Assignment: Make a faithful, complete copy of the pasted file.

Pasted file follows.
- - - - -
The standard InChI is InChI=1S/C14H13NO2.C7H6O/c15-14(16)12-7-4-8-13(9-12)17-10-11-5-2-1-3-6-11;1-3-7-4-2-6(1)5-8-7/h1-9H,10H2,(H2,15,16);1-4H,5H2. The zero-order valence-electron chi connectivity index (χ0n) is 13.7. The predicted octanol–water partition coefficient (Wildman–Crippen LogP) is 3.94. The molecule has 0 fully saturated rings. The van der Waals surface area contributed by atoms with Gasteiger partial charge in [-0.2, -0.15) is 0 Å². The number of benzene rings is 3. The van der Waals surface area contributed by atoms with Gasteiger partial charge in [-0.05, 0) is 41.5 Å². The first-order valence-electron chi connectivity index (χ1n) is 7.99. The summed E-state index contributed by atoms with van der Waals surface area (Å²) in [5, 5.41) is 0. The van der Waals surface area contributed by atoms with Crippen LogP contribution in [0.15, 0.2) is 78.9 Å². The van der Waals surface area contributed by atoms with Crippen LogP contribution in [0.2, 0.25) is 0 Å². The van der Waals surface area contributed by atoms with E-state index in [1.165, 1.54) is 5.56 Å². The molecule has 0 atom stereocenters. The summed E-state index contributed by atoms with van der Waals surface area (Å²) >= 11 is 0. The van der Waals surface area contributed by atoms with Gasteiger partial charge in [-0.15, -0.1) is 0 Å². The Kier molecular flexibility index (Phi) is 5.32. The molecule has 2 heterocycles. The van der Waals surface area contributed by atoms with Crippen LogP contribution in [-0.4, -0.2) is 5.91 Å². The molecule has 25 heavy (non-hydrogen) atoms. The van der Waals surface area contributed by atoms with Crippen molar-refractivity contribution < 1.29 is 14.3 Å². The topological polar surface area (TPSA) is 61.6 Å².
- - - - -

The standard InChI is InChI=1S/C14H13NO2.C7H6O/c15-14(16)12-7-4-8-13(9-12)17-10-11-5-2-1-3-6-11;1-3-7-4-2-6(1)5-8-7/h1-9H,10H2,(H2,15,16);1-4H,5H2. The zero-order valence-electron chi connectivity index (χ0n) is 13.7. The predicted octanol–water partition coefficient (Wildman–Crippen LogP) is 3.94. The molecule has 0 fully saturated rings. The van der Waals surface area contributed by atoms with Gasteiger partial charge in [-0.2, -0.15) is 0 Å². The number of benzene rings is 3. The van der Waals surface area contributed by atoms with Gasteiger partial charge in [-0.05, 0) is 41.5 Å². The first-order valence-electron chi connectivity index (χ1n) is 7.99. The summed E-state index contributed by atoms with van der Waals surface area (Å²) in [5, 5.41) is 0. The van der Waals surface area contributed by atoms with Crippen LogP contribution in [0.15, 0.2) is 78.9 Å². The van der Waals surface area contributed by atoms with Crippen LogP contribution in [0.2, 0.25) is 0 Å². The van der Waals surface area contributed by atoms with E-state index in [1.165, 1.54) is 5.56 Å². The molecule has 0 atom stereocenters. The summed E-state index contributed by atoms with van der Waals surface area (Å²) >= 11 is 0. The van der Waals surface area contributed by atoms with Gasteiger partial charge in [-0.15, -0.1) is 0 Å². The Kier molecular flexibility index (Phi) is 5.32. The molecule has 2 heterocycles. The van der Waals surface area contributed by atoms with Crippen LogP contribution in [-0.4, -0.2) is 5.91 Å². The molecule has 25 heavy (non-hydrogen) atoms. The van der Waals surface area contributed by atoms with Crippen molar-refractivity contribution < 1.29 is 14.3 Å². The topological polar surface area (TPSA) is 61.6 Å².